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  • Writer's pictureKaterina

Embracing The Differences




On a Friday evening in May, I started to get ready for my college semi-formal. I wore a light pink dress and white shoes. Instead of pulling my long brown hair back so it was out of my face, I decided to wear it down.


This was the very first and only dance I have ever attended. There was something different about this event. I wore my AFOs, but this time visible without wearing black leggings or covered by a longer dress. I didn’t worry about how different I looked compared to my friends who wore cute flats or high heels.


As I arrived, some of my friends greeted me at the door. Many of us were graduating from college the following week, and so it was our last event together. I didn’t want to miss out by staying home even though my body longed for rest.


Something I never would have done in the past was attend a semi-formal. I didn’t like loud music or crowds. I even remember my friends that went to them in high school, I could have attended them even though I was homeschooled. But, from my view as a teenager, I thought it wasn't worth it because of being more introverted.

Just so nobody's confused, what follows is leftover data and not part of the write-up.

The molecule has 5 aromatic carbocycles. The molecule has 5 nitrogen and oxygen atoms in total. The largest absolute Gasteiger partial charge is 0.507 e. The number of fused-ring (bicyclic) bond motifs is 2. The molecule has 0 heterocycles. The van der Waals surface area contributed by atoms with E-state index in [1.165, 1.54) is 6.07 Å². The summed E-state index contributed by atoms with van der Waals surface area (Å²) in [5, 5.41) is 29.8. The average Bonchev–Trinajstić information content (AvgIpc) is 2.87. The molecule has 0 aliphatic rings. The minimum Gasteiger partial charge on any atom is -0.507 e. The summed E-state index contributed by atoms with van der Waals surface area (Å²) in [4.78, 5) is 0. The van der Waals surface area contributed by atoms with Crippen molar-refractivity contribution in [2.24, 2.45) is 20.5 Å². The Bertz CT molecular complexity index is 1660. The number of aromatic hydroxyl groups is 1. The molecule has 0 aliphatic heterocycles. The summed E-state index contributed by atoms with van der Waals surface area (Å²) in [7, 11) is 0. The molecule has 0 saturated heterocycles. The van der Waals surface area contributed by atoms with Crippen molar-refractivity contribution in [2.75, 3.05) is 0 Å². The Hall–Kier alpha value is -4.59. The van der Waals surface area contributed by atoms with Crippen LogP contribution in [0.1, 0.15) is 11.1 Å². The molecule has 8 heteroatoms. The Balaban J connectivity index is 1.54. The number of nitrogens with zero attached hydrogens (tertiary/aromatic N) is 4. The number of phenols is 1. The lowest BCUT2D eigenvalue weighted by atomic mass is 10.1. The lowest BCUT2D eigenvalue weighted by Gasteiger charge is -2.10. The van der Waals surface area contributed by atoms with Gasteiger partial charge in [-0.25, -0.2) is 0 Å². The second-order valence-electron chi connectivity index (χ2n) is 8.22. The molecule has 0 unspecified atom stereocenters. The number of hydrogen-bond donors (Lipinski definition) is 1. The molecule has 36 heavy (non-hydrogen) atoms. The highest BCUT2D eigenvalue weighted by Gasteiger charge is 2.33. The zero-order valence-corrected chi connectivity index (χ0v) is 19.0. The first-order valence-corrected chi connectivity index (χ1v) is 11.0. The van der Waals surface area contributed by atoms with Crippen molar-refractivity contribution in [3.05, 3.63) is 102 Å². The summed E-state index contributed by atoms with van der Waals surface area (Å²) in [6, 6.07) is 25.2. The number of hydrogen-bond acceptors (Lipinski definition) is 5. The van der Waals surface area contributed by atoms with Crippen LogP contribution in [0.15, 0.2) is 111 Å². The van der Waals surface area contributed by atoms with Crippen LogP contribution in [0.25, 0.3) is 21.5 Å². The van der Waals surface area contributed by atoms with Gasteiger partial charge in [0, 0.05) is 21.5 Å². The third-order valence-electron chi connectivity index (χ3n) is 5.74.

Then as I transitioned to college, there was the fear of judgment as I walked with braces. I considered myself to be different from what a typical college student looks like. So I recognize now that if the dance was a few years ago, I never would have attended. But, as I have changed because of the CMT community and friends, I didn’t even have to think twice about saying yes to the dance. I just needed those seasons to learn and grow.


What I'm trying to say is don't worry about how others view your differences. It's part of what makes you beautiful and unique. So embrace it and know that those mobility devices, whether a cane, wheelchair, or leg braces, are meant to help you. And if you don’t have any at this point in life, encourage the friends or family members that do.


As a recent graduate, I recognize that the encouragement and support from others helped me get through feeling self-conscious. And who knows, maybe one day another girl with AFOs will transfer to the same college and hear about my willingness to be open about my journey. Then it may encourage her not to see it as a flaw but as what makes her different in a beautiful way.





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